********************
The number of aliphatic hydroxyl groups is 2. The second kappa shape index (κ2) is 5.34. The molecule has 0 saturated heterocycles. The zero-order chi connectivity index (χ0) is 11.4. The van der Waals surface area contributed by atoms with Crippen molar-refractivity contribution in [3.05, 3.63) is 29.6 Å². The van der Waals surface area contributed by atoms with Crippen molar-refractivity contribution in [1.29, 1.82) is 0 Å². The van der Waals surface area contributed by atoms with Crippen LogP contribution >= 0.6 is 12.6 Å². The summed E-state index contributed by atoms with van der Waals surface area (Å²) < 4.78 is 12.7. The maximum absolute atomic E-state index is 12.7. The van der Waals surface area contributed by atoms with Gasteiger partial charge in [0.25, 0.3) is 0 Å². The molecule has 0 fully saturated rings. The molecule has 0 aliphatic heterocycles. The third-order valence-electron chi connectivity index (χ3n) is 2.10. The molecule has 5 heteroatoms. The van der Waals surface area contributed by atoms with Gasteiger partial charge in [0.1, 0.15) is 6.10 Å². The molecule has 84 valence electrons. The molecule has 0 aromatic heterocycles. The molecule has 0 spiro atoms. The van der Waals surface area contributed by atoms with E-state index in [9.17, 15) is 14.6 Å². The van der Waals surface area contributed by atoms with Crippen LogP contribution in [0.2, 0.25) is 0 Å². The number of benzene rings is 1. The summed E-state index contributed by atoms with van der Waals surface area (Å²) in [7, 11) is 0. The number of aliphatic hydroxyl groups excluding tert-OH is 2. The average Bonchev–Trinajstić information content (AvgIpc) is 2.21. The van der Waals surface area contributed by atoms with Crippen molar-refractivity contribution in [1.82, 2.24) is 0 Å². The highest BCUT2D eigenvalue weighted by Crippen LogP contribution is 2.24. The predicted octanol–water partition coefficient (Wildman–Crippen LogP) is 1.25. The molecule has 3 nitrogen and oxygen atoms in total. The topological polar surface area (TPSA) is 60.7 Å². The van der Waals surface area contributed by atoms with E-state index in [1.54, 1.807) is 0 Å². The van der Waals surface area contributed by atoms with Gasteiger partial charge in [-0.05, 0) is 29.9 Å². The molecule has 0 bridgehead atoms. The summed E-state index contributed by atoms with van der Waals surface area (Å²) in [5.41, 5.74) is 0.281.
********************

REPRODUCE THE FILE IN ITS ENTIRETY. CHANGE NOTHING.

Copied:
The number of aliphatic hydroxyl groups is 2. The second kappa shape index (κ2) is 5.34. The molecule has 0 saturated heterocycles. The zero-order chi connectivity index (χ0) is 11.4. The van der Waals surface area contributed by atoms with Crippen molar-refractivity contribution in [3.05, 3.63) is 29.6 Å². The van der Waals surface area contributed by atoms with Crippen molar-refractivity contribution in [1.29, 1.82) is 0 Å². The van der Waals surface area contributed by atoms with Crippen LogP contribution >= 0.6 is 12.6 Å². The summed E-state index contributed by atoms with van der Waals surface area (Å²) < 4.78 is 12.7. The maximum absolute atomic E-state index is 12.7. The van der Waals surface area contributed by atoms with Gasteiger partial charge in [0.25, 0.3) is 0 Å². The molecule has 0 fully saturated rings. The molecule has 0 aliphatic heterocycles. The third-order valence-electron chi connectivity index (χ3n) is 2.10. The molecule has 5 heteroatoms. The van der Waals surface area contributed by atoms with Gasteiger partial charge in [0.1, 0.15) is 6.10 Å². The molecule has 84 valence electrons. The molecule has 0 aromatic heterocycles. The molecule has 0 spiro atoms. The van der Waals surface area contributed by atoms with E-state index in [9.17, 15) is 14.6 Å². The van der Waals surface area contributed by atoms with Crippen LogP contribution in [0.2, 0.25) is 0 Å². The number of benzene rings is 1. The summed E-state index contributed by atoms with van der Waals surface area (Å²) in [7, 11) is 0. The number of aliphatic hydroxyl groups excluding tert-OH is 2. The average Bonchev–Trinajstić information content (AvgIpc) is 2.21. The van der Waals surface area contributed by atoms with Crippen molar-refractivity contribution in [1.82, 2.24) is 0 Å². The highest BCUT2D eigenvalue weighted by Crippen LogP contribution is 2.24. The predicted octanol–water partition coefficient (Wildman–Crippen LogP) is 1.25. The molecule has 3 nitrogen and oxygen atoms in total. The topological polar surface area (TPSA) is 60.7 Å². The van der Waals surface area contributed by atoms with E-state index in [1.54, 1.807) is 0 Å². The van der Waals surface area contributed by atoms with Gasteiger partial charge in [-0.05, 0) is 29.9 Å². The molecule has 0 bridgehead atoms. The summed E-state index contributed by atoms with van der Waals surface area (Å²) in [5.41, 5.74) is 0.281.